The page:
A Fresh Start
Let’s face it, there is nothing uniquely spiritual about New Year’s Day. The only mention of a new year in the Bible comes at the Passover in Exodus 12, when God is leading his people out of slavery in Egypt. When we translate from the lunar calendar used back then to the Gregorian calendar used today, Passover happens in March or April, in the week that leads up to our celebration of Easter. January 1 never appears in the Bible.
That said, the start of the new year can be a symbolic moment for us. It signals the passing of the old and the beginning of the new. That’s why new year’s resolutions are a common theme at this time of year. Maybe, for example, this will be the year when we finally get in shape. Not surprisingly, we see memberships and attendance at our rec center increase every January!
Perhaps this new year is a symbolic moment to renew or deepen the vitality of our spiritual life. The good news is that God stands ready to draw us close anytime we open ourselves to him, but January is as good a time as any. So, if you find yourself at a place of spiritual apathy or if you are longing for a deeper sense of God’s presence, here are two things you can do to start this new year in a new direction.
1. Designate a time, a place & a plan for spending time with god.
First, carve out some time for a regular devotional practice. This doesn’t require long hours of intense Bible study or elaborate rituals. A few moments of intentional reading and reflection may be all it takes to jump start your connection with God. There are numerous devotional books that offer daily reflections, as well as apps for your phone that can help you track your quiet time. Here at the church we have a couple of Bible reading plans available to help guide your engagement with Scripture. One is called 5X5X5, which will guide you to read through the New Testament in a year by reading only 5 minutes a day for 5 days a week, with 5 ways to engage the text and dig deeper. The other is a guided plan to read through the entire Bible in a year. Copies of both plans are available at InfoCenters throughout the church.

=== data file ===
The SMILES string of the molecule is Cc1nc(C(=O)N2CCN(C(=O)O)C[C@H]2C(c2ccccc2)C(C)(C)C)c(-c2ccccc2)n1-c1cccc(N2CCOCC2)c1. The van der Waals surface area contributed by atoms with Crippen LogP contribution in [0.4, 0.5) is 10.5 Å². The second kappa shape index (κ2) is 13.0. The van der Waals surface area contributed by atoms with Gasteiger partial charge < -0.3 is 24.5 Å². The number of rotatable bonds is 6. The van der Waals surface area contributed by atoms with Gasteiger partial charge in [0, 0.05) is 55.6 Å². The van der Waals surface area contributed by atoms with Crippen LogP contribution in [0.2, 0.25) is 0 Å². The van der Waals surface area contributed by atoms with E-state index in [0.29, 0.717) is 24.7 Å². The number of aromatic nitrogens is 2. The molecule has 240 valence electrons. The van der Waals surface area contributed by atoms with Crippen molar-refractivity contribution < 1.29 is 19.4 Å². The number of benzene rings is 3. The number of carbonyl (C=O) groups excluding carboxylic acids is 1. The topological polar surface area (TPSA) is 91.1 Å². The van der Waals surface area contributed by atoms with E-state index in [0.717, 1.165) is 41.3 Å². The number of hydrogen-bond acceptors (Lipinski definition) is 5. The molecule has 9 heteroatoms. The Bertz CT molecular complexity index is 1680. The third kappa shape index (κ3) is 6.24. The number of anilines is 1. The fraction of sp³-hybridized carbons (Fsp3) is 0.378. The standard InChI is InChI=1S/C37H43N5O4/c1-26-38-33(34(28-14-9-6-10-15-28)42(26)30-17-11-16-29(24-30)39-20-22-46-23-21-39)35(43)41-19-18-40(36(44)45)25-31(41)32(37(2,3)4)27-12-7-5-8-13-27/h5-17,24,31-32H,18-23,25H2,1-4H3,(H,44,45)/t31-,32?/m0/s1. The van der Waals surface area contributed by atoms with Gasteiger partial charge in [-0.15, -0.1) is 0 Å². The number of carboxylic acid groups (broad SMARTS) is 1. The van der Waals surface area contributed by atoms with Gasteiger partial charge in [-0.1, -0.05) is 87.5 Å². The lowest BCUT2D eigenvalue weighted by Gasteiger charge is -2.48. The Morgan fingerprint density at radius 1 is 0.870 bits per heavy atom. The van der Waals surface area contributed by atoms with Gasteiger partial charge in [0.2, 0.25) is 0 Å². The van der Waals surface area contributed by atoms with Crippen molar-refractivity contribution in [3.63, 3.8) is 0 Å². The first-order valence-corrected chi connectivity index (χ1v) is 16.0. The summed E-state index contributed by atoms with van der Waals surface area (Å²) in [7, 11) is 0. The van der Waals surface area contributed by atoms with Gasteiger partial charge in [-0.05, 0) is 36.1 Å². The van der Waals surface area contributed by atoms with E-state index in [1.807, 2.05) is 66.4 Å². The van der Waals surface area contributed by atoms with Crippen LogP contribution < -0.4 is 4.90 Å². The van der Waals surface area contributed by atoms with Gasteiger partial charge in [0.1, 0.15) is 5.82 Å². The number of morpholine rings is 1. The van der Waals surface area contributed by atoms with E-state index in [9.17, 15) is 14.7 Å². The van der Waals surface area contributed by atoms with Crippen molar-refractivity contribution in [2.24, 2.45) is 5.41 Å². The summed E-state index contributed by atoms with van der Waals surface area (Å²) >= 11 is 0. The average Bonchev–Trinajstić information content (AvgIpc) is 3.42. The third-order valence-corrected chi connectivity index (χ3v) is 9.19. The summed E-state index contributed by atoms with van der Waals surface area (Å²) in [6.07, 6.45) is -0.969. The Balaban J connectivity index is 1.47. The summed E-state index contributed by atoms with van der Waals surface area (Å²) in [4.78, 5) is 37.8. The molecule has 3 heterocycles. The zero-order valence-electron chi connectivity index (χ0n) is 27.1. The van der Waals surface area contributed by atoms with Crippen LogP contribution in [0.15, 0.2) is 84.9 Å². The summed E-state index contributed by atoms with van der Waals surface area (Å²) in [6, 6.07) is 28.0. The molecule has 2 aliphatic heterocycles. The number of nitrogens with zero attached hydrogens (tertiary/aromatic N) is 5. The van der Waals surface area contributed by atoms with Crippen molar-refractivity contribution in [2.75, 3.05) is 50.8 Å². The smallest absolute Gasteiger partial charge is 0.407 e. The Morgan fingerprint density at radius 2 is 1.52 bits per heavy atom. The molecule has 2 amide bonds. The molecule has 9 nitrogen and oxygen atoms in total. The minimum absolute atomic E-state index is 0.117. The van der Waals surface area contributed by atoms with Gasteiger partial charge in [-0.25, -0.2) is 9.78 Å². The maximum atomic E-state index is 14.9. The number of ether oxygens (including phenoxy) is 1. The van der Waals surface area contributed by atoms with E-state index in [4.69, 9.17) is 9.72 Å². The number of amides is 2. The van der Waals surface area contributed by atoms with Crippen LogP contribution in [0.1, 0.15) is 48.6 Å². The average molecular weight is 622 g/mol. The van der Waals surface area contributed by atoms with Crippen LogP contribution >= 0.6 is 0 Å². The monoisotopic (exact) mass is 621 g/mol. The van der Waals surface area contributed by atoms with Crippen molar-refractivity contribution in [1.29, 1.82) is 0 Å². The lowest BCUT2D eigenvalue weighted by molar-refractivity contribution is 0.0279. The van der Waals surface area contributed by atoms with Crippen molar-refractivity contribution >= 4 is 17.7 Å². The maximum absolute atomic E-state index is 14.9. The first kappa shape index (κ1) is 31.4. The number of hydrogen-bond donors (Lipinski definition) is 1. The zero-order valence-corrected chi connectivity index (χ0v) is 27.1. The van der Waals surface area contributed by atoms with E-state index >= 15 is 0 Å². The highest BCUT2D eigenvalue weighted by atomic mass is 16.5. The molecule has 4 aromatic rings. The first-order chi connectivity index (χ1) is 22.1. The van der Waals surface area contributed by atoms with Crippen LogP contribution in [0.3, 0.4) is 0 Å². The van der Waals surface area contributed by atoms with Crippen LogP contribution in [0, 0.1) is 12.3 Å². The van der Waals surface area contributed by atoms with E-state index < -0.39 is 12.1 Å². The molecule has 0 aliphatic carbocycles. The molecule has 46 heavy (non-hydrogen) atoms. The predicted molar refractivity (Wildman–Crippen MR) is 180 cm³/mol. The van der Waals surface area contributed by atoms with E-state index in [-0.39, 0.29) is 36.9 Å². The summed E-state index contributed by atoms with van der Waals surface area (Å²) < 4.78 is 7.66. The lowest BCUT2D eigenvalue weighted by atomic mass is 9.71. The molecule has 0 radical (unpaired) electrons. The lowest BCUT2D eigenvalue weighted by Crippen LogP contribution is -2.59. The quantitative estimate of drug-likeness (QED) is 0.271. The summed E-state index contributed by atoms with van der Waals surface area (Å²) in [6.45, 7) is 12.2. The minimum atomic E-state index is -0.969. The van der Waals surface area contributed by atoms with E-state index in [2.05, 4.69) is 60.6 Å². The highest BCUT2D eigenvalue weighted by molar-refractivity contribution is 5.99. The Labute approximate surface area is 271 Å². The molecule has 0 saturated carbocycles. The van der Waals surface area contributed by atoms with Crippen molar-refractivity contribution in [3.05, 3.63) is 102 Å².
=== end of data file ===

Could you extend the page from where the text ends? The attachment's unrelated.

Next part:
In the end, what matters is not the specifics of the plan you use. God wants us to be devoted to him, and not to an app or a workbook from the Christian bookstore. Think of any of these resources as tools. A tool is useful only to the extent that it helps you accomplish something important. What is important is setting aside a few moments of our day to make God the center of our thoughts and desires and to begin to hear what he has to say to us.
2. Make intentional community a priority.
The second thing we can do is either join or renew our commitment to a Sunday School class. Sunday School is a vital component of our church’s spiritual health. For one thing, it is the most focused environment available to us for continuous, systematic study of God’s word. It is a chance to dig in and go deeper and find application of what God reveals in Scripture. Just as importantly, that digging is done in an environment that fosters long term relationships with a smaller group of friends. These relationships will carry us forward through the ups and downs of the year to come and will provide a place where we experience a more transforming kind of community with each other.
One of the key objectives of our strategic plan is to know God and others. The kind of growth we want can’t happen in the absence of meaningful relationships. That begins with an active relationship with God that is nurtured through regular prayer and devotion, but it also includes meaningful engagement with other people who can support us, encourage us, and hold us accountable.
In the end, we should all remember that this church will only be as spiritually healthy as the people who are a part of her. If we are going to accomplish our mission together, we have to be individually committed to growing ourselves spiritually. Isaiah 55:6 implores us to “seek the Lord while he may be found.” The new year is upon us. Maybe now is the time to do exactly what the prophet said!